Koala orphan Gulliver travels to freedom after Australian flooding

Lismore, Australia - Six months ago, little Gulliver the koala lost his mother in the devastating floods on Australia's east coast. Now, he has been released into the wild again.

A rescued koala named Gulliver has been released into the wild after being orphaned during Australia's devastating floods (stock image).
A rescued koala named Gulliver has been released into the wild after being orphaned during Australia's devastating floods (stock image).  © 123RF/preechasiri

The marsupial was only 14 months old when he was discovered alone and terrified in Tregeagle, New South Wales, in late February, according to the International Fund for Animal Welfare (IFAW).

Gulliver had been separated from his mother during flooding in the region and was still too small to survive on his own.

Friends of the Koala staff took the baby animal into their care, assisted by an IFAW-sponsored veterinarian. Gulliver quickly progressed and grew, with his caretakers describing him as "alert, inquisitive and gentle-natured."

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The little koala's release into the wild gives hope for the future, said IFAW animal rescue program manager Nicole Rojas-Marin.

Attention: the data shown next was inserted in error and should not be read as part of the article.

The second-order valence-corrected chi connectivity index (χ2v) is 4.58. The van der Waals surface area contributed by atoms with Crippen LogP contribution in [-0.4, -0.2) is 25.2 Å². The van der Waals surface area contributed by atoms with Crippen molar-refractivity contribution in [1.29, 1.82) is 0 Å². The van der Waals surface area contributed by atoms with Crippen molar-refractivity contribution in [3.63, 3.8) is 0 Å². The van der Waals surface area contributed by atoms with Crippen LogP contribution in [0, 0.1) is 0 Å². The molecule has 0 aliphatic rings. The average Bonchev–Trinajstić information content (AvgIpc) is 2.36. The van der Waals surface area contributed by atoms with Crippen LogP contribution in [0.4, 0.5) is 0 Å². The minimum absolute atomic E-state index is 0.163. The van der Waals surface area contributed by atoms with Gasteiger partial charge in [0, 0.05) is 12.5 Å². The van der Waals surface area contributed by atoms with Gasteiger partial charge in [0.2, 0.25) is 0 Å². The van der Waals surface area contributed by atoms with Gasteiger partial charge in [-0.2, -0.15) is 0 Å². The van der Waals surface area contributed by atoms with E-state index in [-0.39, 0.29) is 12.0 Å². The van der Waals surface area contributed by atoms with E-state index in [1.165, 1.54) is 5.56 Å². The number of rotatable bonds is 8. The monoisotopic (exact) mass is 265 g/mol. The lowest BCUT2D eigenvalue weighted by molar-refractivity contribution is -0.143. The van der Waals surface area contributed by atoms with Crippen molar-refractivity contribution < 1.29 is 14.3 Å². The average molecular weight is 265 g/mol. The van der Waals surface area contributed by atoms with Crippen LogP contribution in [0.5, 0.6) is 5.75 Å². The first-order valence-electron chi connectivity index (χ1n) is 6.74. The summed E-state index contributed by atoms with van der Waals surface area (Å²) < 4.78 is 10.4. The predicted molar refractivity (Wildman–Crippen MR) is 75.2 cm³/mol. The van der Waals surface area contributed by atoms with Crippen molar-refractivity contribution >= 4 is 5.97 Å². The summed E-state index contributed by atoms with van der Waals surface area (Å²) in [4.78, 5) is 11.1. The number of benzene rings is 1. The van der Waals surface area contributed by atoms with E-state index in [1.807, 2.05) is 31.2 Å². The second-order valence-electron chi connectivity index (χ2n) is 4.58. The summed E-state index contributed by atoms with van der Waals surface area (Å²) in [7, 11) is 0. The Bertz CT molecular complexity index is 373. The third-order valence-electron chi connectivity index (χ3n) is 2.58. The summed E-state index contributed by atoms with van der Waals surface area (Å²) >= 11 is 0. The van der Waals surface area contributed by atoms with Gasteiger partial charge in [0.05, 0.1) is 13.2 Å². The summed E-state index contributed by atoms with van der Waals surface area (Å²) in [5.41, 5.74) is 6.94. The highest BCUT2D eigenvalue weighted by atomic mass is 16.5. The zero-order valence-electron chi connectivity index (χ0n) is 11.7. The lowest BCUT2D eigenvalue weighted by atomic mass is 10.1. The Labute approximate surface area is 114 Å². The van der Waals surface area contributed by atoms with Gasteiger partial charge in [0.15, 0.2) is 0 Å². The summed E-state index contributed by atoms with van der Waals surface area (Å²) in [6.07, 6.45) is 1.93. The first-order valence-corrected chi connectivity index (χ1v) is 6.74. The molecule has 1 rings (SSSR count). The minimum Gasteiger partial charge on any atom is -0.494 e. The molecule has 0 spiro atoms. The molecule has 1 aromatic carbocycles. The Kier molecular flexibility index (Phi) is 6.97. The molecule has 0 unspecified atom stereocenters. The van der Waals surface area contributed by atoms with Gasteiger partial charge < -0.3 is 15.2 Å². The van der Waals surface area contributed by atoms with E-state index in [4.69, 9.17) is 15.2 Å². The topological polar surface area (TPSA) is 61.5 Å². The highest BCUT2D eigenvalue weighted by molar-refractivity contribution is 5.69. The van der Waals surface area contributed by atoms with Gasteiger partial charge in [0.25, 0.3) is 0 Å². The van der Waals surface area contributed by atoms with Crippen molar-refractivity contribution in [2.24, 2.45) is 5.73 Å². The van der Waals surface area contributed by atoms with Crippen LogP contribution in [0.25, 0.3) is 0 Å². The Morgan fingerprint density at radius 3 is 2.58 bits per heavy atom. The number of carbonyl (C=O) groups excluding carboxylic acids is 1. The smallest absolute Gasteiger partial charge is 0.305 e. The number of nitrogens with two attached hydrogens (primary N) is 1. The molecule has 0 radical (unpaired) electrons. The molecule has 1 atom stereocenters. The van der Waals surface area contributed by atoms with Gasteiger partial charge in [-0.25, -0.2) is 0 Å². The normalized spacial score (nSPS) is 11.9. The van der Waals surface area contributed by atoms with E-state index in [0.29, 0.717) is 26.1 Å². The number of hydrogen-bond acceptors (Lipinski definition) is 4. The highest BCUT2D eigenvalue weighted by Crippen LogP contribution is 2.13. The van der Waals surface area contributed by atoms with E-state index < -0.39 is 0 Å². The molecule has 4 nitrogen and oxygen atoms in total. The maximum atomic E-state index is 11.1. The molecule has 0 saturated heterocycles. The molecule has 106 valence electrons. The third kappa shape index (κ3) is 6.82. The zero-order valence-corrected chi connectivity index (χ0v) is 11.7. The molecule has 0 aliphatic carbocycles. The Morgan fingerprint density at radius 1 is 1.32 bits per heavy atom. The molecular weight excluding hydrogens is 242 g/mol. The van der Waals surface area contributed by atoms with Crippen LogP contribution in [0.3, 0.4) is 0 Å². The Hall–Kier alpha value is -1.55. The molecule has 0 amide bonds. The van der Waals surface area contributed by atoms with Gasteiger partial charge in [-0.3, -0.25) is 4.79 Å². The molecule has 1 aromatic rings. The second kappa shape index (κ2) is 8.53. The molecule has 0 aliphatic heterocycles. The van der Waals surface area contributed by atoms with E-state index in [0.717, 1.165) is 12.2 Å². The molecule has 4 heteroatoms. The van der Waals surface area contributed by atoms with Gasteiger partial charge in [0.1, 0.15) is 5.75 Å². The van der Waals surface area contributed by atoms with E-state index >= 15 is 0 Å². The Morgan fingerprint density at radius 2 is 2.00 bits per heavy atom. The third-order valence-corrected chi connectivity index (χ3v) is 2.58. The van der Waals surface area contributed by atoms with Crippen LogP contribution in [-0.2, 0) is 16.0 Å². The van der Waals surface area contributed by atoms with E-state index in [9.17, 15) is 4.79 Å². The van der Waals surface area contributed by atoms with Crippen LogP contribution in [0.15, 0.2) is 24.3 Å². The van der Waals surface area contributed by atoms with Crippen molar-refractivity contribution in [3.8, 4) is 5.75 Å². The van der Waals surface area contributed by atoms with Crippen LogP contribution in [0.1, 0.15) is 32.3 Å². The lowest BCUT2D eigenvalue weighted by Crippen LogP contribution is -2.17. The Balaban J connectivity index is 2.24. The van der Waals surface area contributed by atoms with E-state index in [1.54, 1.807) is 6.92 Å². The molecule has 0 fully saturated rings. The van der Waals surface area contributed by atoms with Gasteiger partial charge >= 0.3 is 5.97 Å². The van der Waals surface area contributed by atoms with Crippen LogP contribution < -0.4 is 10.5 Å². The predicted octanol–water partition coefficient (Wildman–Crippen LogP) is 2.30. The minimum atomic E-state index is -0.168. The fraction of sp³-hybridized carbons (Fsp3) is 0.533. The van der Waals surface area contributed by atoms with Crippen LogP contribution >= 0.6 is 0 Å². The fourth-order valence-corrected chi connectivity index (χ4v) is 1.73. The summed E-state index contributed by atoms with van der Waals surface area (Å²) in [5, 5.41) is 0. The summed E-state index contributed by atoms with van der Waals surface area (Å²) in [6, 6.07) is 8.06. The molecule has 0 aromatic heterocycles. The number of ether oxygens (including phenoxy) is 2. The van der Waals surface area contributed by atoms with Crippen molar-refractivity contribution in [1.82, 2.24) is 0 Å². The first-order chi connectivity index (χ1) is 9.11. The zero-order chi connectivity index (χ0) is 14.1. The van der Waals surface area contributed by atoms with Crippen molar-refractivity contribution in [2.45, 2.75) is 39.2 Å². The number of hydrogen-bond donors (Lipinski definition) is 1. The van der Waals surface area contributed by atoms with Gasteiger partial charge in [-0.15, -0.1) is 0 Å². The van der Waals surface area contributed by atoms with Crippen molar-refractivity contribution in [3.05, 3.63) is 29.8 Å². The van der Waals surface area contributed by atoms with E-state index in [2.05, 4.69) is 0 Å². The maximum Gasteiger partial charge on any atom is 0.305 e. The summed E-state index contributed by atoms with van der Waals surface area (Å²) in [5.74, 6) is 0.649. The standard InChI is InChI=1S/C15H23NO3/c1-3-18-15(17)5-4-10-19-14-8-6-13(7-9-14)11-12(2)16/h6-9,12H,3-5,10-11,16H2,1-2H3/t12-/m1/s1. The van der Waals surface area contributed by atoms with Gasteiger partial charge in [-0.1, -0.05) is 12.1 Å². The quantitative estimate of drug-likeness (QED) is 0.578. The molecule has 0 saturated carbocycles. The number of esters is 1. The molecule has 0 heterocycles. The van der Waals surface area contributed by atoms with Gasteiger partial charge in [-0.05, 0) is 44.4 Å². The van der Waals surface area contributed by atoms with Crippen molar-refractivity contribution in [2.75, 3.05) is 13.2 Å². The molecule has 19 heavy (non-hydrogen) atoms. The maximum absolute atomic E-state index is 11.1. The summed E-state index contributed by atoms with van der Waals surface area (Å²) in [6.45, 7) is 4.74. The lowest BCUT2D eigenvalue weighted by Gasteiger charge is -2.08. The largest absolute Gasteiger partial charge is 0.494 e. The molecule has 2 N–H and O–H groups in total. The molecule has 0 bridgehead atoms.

"Floods have an immense impact on our wildlife including koalas. While people may think koalas are safe at the top of trees, the reality is that they’re at real risk of being separated from their mothers or becoming injured and unwell," she explained. "For such an iconic species like the koala – which is already endangered in three states, it’s another threat to their survival."

"Gulliver is very lucky that he was rescued when he was – he could have ended up in a far worse situation but instead after months of expert care has now been released back into the wild where he’ll hopefully thrive."

This year, there have already been several catastrophic floods on Australia's east coast. Climate change is hitting the country hard with heat waves, bushfires, and floods.

Koalas are suffering from the changes to their habitat, with the severe bushfires of 2019 and 2020 contributing significantly to the species' decimation.

Cover photo: 123RF/preechasiri

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